Sometimes it feels like weeks, sometimes it feels like days.
I feel like I had an advantage going into this, having worked from home for the last 18 months. With the exceptions of missing out on my weekly trivia night, having fewer golf courses to choose from and the inability to eat at a restaurant, not much has changed.
That doesn’t necessarily go for the others in the house, but, so far, we all seem to be putting up with each other.
We have, unfortunately, begun to see the negative effects of the prolonged closures as two restaurants we like — one a great public space and the other one of my significant’s favorites — have closed for good.
That surly won’t be the last of them, and I worry about the future of many places we enjoy.
We are doing our best to do our part. At least once a week we get takeout from one of our local businesses that are doing curbside service. It isn’t the same as having someone bring it straight from the oven to your table, of course. We’re rural, so we often have to travel a bit to get home and that has the expected effect on the best of food, but it is so very important help to our communities and our neighbors and support local business. I’d encourage you to do the same if you have the means.
One community I worry about a lot are our artists. Many of my friends are musicians, and many of them have seen their gigs dry up through mid-summer at the least. I’ve been trying my best to help there, too, whether it be buying an album, a book or a piece of art.
One thing I have immensely enjoyed watching some of my favorite musicians create with their peers via video conferencing and the like, and other friends have brought their creativity to the social media table in other ways. While having more time on our hands can be financially stressful, the wave of artistry is heartening, and proves the value of art — to help us forget for a little while and enjoy something beautiful.
I’m not immune. In the early days, my work kept me busy, but as the financial noose tightened around all of us, some of my smaller contracts evaporated. I, too, have been filling my time with creative pursuits. Writing, of course, as well as my music. Because, if you choose to work in one precarious industry (newspapers), it makes sense to diversify into another uncertain field for stability, right?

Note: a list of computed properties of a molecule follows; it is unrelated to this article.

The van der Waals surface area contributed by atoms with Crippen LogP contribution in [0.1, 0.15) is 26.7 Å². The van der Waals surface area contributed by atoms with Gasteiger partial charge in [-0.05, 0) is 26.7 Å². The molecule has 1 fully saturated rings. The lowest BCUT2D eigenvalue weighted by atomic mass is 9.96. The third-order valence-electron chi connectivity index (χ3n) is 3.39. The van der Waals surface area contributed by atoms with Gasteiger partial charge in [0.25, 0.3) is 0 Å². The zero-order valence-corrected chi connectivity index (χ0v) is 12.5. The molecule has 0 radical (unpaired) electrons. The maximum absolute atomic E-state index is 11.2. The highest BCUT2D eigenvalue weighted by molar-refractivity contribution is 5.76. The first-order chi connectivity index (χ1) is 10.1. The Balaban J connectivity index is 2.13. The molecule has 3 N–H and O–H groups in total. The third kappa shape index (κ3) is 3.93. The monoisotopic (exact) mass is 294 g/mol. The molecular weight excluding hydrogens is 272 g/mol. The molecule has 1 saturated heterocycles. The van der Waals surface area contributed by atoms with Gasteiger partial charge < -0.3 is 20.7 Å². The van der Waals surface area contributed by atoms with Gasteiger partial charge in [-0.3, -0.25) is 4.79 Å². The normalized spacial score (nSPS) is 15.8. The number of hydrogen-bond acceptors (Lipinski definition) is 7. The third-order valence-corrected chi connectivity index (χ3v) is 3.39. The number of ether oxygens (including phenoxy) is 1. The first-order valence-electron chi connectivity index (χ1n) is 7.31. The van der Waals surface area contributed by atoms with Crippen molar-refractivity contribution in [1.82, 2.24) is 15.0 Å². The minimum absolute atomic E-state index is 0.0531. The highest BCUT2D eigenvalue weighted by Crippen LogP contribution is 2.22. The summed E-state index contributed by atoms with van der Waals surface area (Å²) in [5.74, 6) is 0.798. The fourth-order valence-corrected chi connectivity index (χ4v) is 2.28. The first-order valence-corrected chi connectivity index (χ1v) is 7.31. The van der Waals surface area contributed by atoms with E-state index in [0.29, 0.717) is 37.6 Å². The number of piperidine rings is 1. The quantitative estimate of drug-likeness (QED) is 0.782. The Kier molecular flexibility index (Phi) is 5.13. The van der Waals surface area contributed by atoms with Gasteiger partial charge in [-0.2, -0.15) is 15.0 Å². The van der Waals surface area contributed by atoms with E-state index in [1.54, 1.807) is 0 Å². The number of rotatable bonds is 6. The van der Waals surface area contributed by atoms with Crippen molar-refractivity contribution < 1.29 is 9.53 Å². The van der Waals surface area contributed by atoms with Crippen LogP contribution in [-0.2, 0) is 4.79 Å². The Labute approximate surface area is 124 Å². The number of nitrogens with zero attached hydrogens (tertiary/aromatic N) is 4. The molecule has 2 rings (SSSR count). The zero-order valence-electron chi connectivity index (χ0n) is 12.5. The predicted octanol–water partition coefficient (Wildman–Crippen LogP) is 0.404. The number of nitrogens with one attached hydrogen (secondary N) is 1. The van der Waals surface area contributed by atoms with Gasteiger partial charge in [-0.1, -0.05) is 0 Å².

I finally took it upon myself to learn GarageBand, a powerful little recording studio app that came with my iPad. I’ve worked out about four tunes so far and learned enough of the programs’ nuances that I need to go back to the first recording and rework it to add some of the effect I was going for. And, also, to be annoyed at the things it can't do easily, but I'm thinking the practice will help me make the leap into similar programs.
Most important, however, I am making music. I think it is paramount for all of us to branch out and engage our creative side now. That’s not to say there isn’t a place for binge-watching TV or video games, but I think it is important for our mental health to feel the reward and accomplishment of creating something.
What you create does not need to impress someone else to have value. That comes from within. The creations I have put together so far are not something I’d brag about to professionals, But, then, I’m not doing it for them, I'm doing it for me. Besides, like anything, we learn by doing. With practice, we get better.
As I write this, plans are advancing to try to resume some form of normalcy. We will emerge from this a fundamentally changed society. These have been trying times for all of us, but I’m hopeful one of the positives we can take away is an appreciation of our creativity, and that of others.